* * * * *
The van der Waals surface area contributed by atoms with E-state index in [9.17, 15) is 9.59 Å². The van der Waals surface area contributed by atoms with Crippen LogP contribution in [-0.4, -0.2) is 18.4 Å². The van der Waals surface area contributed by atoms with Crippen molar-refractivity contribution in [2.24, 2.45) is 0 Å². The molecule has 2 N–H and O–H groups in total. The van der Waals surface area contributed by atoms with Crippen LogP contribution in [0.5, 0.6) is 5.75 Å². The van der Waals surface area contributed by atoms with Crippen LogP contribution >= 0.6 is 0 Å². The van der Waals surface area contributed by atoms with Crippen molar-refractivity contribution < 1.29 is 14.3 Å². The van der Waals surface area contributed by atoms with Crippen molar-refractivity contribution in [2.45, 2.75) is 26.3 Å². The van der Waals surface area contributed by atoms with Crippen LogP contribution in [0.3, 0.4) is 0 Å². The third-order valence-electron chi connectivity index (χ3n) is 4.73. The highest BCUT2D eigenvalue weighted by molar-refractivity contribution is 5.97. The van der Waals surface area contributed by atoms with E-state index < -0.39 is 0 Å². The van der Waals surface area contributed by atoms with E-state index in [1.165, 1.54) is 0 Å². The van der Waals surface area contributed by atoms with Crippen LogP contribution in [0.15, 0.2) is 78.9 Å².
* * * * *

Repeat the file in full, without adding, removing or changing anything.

The van der Waals surface area contributed by atoms with E-state index in [9.17, 15) is 9.59 Å². The van der Waals surface area contributed by atoms with Crippen LogP contribution in [-0.4, -0.2) is 18.4 Å². The van der Waals surface area contributed by atoms with Crippen molar-refractivity contribution in [2.24, 2.45) is 0 Å². The molecule has 2 N–H and O–H groups in total. The van der Waals surface area contributed by atoms with Crippen LogP contribution in [0.5, 0.6) is 5.75 Å². The van der Waals surface area contributed by atoms with Crippen LogP contribution >= 0.6 is 0 Å². The van der Waals surface area contributed by atoms with Crippen molar-refractivity contribution < 1.29 is 14.3 Å². The van der Waals surface area contributed by atoms with Crippen molar-refractivity contribution in [2.45, 2.75) is 26.3 Å². The van der Waals surface area contributed by atoms with Crippen LogP contribution in [0.3, 0.4) is 0 Å². The third-order valence-electron chi connectivity index (χ3n) is 4.73. The highest BCUT2D eigenvalue weighted by molar-refractivity contribution is 5.97. The van der Waals surface area contributed by atoms with E-state index < -0.39 is 0 Å². The van der Waals surface area contributed by atoms with E-state index in [1.165, 1.54) is 0 Å². The van der Waals surface area contributed by atoms with Crippen LogP contribution in [0.15, 0.2) is 78.9 Å².